Yurok Becomes First Tribe to Co-Manage Land With National Park Service

Yurok Tribe in California First to Co-manage Land With National Park Service

The Redwoods forests are a magnificent part of Yurok heritage and present day life. (Photo: Michael Schweppe via Wikimedia Commons, CC BY-SA 2.0 DEED)

Towering Redwood trees cover much of what is now northern California. Old growth groves can boast trees over 20 feet wide that have stood on that spot over 2,000 years. These ancient plants have always been critical to the culture and provision of Indigenous people local to the region, among them the prominent Yurok Tribe. While this connection to the Redwoods remains strong today, most Yurok and neighboring Indigenous lands were stolen away in greed for gold and lumber over the years. Now, a historic memorandum signed on March 19, 2024, agrees to transfer an important 125-acre parcel known as ‘O Rew back to the Yurok Tribe, who will co-manage a “gateway” to the state and National Parks with these respective park services.

The agreement is signed by the Tribe, the Save the Redwoods League, the National Park Service, and California State Parks. The Save the Redwoods League is a non-profit who currently owns the land, which they purchased in 2013 with the purpose of restoring it. It had previously been paved and its natural stream obstructed by a lumber company. In a statement, Joseph L. James, the chairman of the Yurok Tribe, announced, “On behalf of the Yurok people, I want to sincerely thank Save the Redwoods League for committing to repatriate this critical part of our homeland. We are also appreciative of Redwood National and State Parks’ participation in this truly one-of-a-kind partnership. Together, we are creating a new conservation model that recognizes the value of Tribal land management.”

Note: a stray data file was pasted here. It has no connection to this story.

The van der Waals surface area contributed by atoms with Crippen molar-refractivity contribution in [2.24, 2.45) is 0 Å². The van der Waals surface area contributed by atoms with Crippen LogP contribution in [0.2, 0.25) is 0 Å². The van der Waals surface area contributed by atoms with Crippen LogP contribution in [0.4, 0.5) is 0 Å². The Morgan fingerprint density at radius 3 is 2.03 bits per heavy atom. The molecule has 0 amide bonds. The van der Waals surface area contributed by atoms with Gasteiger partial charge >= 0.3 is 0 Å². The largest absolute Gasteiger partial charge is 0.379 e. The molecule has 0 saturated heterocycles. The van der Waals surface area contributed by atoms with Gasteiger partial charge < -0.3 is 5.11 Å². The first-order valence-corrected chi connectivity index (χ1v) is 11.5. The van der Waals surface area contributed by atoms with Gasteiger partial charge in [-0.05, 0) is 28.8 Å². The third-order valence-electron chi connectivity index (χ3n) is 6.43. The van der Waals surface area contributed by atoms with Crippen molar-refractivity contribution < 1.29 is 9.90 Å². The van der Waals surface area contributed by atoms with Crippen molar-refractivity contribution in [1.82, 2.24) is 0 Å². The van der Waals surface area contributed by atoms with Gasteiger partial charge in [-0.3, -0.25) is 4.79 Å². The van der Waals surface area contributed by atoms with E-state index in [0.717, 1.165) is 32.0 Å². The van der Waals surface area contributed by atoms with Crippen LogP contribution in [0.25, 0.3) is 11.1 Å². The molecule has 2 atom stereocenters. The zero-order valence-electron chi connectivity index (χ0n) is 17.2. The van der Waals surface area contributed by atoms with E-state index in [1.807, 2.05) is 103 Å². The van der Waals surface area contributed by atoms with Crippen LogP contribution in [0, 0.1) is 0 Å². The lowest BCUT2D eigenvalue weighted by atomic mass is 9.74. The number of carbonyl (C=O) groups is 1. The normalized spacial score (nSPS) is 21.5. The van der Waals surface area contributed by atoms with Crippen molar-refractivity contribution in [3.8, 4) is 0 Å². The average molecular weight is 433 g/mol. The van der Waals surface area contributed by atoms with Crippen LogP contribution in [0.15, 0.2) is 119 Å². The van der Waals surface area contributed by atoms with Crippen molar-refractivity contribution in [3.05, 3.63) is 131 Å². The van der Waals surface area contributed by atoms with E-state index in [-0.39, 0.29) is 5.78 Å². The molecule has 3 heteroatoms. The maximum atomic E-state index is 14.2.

The Tribe will soon be the official owners of the land which will serve as a “gateway” to the magnificent redwood parks. ‘O Rew will connect to trails within the parks, allowing access. The Tribe is working to restore native plant life be reseeding thousands of plants. They are continuing their partnership with Save the Redwoods to restore Prairie Creek, which runs through ‘O Rew and was once a salmon habitat. A new channel has been cut with ponds. Frogs, salamanders, and salmon have already begun to return in impressive numbers.

In addition to the restoration of the natural landscape, the Tribe and the other signatories have planned educational and cultural sites. A visitor center will welcome, while a cultural center will display artifacts repatriated to the Tribe. Traditional plank houses and a sweat lodge will also give insight into how Yurok past and present have been influenced by the Redwoods. Armando Quintero, director of California State Parks, said, “This historic agreement provides a pathway for the addition of Indigenous lands to the suite of values employed in co-managing and protecting Redwood National and State Parks lands for the enjoyment of public and Indigenous peoples in the region.”

There is a growing Land Back movement to return stolen lands to Indigenous tribes, particularly the National Parks. The transfer of ‘O Rew hopefully foresees transfers to come, and it will help steward the Redwoods into the future.

A portion of land which serves as a gateway to the Redwood National and State Parks will be returned to the Indigenous ownership of the Yurok Tribe, who will co-manage with the park services.

Yurok Tribe in California First to Co-manage Land With National Park Service

A reconstructed, traditional Yurok plank house using Redwood boards. (Photo: Wikimedia Commons, Public Domain)

h/t: [The Guardian]

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Madeleine Muzdakis

Madeleine Muzdakis is a Contributing Writer at My Modern Met and a historian of early modern Britain & the Atlantic world. She holds a BA in History and Mathematics from Brown University and an MA in European & Russian Studies from Yale University. Madeleine has worked in archives and museums for years with a particular focus on photography and arts education. When she isn’t writing, she enjoys hiking, film photography, and studying law while cuddling with her cat Georgia.
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